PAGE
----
Hargreaves suggests extending possible exceptions to copyright law to include:

  • Text and data mining – where vast volumes of data are extracted to create new and interesting information
  • Parody – taking a well known music or image, etc. and parodying it
  • Copying purchased CDs and ripping the music on to a computer or MP3 player (I did not realise that this was currently illegal!)
  • Extending library prescribed copying for patrons which currently only applies to text, to apply to the copying of all media forms

Other recommendations Hargreaves makes includes:

  • That Contractual term should never overcome the exceptions stated to copyright law, as it currently does
  • That the IPO should be able to give informal legal advice
  • Copyright of unpublished works should be reduced. Currently the copyright of all works, regardless of age, has been extended to 2039. Hargreaves recommends that this should change to 70 years from the estimated date of publication of the work
  • UK copyright collection societies should be regulated with codes of conduct as they have quasi-legal status and rights

The government initially accepted all of Hargreaves’ recommendations, although Charles predicted that they will backtrack on many of them due to lobbying from the film and music industries – which again will entail that copyright law will still not be evidence-based.

The Digital Economy Act 2010 was also discussed, especially the 3 strikes and you are out provision. Once you have been found to be downloading illegally 3 times, your broadband will be cut off by your internet service provider. This legislation had been passed but not implemented yet. Charles argued that the wording of the legislation is extremely loose, and that the 3 strikes provision could apply to any place with public wifi; for example libraries, hotels, airports, even Starbucks. However, this is only a possible interpretation of the law and is in no way definitive, and will surely not be enforced for public organisations with wifi.

Charles’ closing comments include asking whether access to the internet is a human right, and whether any blocks to accessing the internet need to be justified to a fair extent in order to be reasonable. Also, is this legislation a little too late? So much information is already available online, and piracy websites can simply move to countries where copyright legislation is not so restrictive.

Despite myself being ‘copyrighted out’ before this meeting, I really enjoyed it. Not only because of the great food and meeting new people, but Charles was very engaging and he made the talk very relevant to the present day, and to the future of copyright and its revelancy to all media forms.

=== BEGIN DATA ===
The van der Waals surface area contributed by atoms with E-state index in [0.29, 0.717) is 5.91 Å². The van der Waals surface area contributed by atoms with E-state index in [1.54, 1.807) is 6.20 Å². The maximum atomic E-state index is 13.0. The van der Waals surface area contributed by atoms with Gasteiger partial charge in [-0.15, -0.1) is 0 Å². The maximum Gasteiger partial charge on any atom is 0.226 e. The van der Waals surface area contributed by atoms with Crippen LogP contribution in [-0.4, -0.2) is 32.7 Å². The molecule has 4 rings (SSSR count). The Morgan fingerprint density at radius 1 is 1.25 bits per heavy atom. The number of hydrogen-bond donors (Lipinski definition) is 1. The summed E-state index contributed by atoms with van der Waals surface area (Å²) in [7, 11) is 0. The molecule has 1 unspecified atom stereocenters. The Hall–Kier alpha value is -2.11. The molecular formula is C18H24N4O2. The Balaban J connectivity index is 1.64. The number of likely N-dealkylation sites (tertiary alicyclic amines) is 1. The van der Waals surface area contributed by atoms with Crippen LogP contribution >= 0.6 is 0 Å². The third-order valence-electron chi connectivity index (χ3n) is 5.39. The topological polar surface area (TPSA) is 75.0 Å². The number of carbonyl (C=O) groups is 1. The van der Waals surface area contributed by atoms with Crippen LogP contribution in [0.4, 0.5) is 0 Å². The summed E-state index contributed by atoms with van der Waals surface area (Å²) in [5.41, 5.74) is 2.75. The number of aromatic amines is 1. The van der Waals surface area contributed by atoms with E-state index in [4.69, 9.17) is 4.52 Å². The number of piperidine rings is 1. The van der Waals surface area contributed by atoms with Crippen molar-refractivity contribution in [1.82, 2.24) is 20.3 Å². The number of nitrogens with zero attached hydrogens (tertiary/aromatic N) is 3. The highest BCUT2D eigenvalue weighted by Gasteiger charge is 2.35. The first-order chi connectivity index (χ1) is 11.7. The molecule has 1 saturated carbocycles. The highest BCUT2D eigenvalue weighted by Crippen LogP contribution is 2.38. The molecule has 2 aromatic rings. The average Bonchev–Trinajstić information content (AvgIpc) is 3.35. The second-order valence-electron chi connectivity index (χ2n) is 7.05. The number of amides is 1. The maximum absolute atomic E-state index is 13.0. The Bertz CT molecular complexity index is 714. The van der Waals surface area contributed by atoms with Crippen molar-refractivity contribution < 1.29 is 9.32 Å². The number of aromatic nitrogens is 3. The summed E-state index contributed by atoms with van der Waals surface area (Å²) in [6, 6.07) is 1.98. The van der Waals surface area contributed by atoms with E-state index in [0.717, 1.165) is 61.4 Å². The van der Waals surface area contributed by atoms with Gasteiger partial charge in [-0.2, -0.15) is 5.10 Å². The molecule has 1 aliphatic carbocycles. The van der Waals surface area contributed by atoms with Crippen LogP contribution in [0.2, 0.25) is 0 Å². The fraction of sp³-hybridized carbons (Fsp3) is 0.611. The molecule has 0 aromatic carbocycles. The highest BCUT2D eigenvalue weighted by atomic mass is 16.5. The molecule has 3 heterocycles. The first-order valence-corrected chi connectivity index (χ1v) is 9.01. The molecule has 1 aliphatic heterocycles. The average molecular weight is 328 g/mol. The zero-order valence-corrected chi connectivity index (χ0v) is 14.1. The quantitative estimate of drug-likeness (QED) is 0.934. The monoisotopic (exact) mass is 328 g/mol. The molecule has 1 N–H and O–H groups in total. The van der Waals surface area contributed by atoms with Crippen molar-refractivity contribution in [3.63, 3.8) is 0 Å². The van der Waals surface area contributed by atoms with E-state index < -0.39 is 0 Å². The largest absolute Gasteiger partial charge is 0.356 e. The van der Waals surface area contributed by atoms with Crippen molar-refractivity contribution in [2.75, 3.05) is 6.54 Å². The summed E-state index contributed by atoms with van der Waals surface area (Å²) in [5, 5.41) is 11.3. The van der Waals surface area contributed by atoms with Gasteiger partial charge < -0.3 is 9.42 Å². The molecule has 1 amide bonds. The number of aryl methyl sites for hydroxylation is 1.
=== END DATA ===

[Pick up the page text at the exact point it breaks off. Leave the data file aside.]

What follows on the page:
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Although the features of the National Gallery digital collection, including the virtual tour and multiple access points, are excellent, so much more could be done to manipulate the nature of the digital and to allow users to interact with the digital paintings in a way they never can with the original artworks. Benjamin argues that technology should be used in a new and original way to create new pieces of art, and not to try and re-create artworks likes those from the past. When representing the collection digitally, there is no need to present them with the restraints and pre-conceptions of the physical National Gallery, and as such, there is a variety of ways in which the digital collection could be presented and interacted with. A way to accomplish this would be to create digital features that allow the artworks to be manipulated and interacted with, and for the users to create their own interpretations and pieces of art. The primary difference between the digital and physical art collection of the National Gallery is the seemingly infinite possibilities for user interactivity with the digital art surrogates.


You can never touch an original artwork, let alone change its colours to black and white, soften its lines or even simply paint a bright red stripe across it for no reason other than you simply want to… But you can with a digital artwork and an appropriate editing application. With the spread of Web 2.0 features across the internet, users increasingly expect to be able to contribute to websites by adding comments, tags, and creations of their own, rather than passively view websites as was the only possible way to experience the very early internet. As an art institution the National Gallery should encourage creativity.

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As a philosophy graduate, I have to briefly share my thoughts on some philosophical theories of art, and how I applied them to my experience of Turner’s Dido Building Carthage. The main, and most important, difference in experiencing the painting digitally and physically is the difference in what Walter Benjamin terms the “aura” (The Work of Art in the Mechanical Age, 1935).  On viewing Turner’s masterpiece in real life, there is an experience of something that is difficult to articulate; a sense of specialness, uniqueness and history. It is unique as you experience awareness that the painting has been created by a unique human being; a human being captured in a moment of time, space and history that can never be reached again. The original Dido Building Carthage has a historic significance which provokes an emotional and intellectual response that simply does not occur when viewing the piece online. The original painting projects a sense of history which evokes a sense of fascination and emotional awe in the viewer.